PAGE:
The clocks in Ireland were set forward an hour as we slept, so when the child bride and I awoke at 7 a.m. on Sunday we had enjoyed even less sleep.
At breakfast, I found myself giggling over a short conversation that Linus and I had the night before:
ME: "Did you get me a Guinness?"
LINUS: "No. I thought you didn't want one."
ME: "OK. No worries, I thought I had said I did want one."
LINUS: "No, I asked you if you wanted a Guinness and you said, 'Fuck off, Irish," which I thought was rude."
Rachel and I were at the bus stop in city center at about 8:30 a.m. and the area was deserted enough that she and I were able to stand in the middle of Suffolk Street and take pictures of one another. When I travel, I usually try to time things to allow for the possibility of everything going horribly wrong. Almost always this results in everything going exactly as it should. So, the child bride and I arrived at the Dublin airport some two hours and 45 minutes before our flight.
Fortunately, we were kept occupied by security checks. In line to get our boarding passes, we had to talk to a bloke with a thick Dublin accent who used "ya's" as the plural of "you" ("I just need to ask ya's a few questions about your luggage."), which was an element of speech that I didn't think really existed. As soon as we were finished talking to him, a woman pulled us aside for a "random bag search." Once we got our boarding passes, we had to go through the metal detector security check to get to the terminal. In the terminal we then had to go through U.S. Customs before we could get to our gate. And as we were boarding the plane, Rachel was pulled aside for a "random bag and body search," that involved one fellow breaking the zipper on her carry-on while she was frisked by a slightly butch female security official.
The flight to Chicago was tedious, as you would expect, with the highlights coming from the head flight attendant who appeared to be suffering from age-related dementia. Her cabin announcements were filled with very long pauses and occasional rambling statements. She also displayed a true skill in driving the drinks cart into my knee.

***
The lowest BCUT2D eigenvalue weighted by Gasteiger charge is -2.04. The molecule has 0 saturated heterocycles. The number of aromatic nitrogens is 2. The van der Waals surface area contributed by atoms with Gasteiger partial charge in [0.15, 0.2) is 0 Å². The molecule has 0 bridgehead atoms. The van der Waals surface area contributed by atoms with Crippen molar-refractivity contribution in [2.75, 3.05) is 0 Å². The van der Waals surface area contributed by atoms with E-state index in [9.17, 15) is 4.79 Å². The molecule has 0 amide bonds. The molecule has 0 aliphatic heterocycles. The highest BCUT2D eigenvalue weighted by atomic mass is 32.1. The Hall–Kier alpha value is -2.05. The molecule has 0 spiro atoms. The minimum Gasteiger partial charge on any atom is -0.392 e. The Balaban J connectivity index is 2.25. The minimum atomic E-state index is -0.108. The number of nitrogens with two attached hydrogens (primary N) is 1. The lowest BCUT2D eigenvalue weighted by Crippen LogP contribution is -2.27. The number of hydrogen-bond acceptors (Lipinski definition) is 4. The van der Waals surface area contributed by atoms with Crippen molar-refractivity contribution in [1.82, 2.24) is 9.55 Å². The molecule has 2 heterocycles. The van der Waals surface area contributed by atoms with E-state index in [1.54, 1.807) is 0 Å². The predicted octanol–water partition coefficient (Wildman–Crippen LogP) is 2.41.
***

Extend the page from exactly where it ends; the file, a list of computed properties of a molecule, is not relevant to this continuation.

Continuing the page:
"Do you have root beer?" the child bride asked.
"No. We have beer," the flight attendant said.
In what world is beer the same thing as root beer? In Crazy Person Land, that's where.
We sat amid a group of three girls from Los Angeles who had been in Ireland for spring break. One of the girls had four canisters of Pringles in her carry-on. Because God forbid you should trapped in a foreign country without any Pringles. Another girl sat directly across from me and appeared to be mildly disgusted when she saw me reading "Tocyn I'r Nefoedd" by Dafydd Llewelyn, which is obviously a Welsh-language novel.
"That is crazy looking. None of it even looks like words," she said.
"It's Welsh," I said.
That usually gets a blank response, so I added: "It's the root language of Irish."
"It doesn't look like any Celtic (she pronounced it 'Seltic') script I've ever seen," she said, as if I were lying.
In Chicago, we got to play Security Fun House again. We deplaned, had to collect our luggage, go through customs, then give our luggage to a sort of Oompa-Loompa assembly line of grumpy TSA agents, then go through another metal detector security check. But we did eventually make it back to Minnesota. We went to bed at 8 p.m. and slept for 12 hours straight.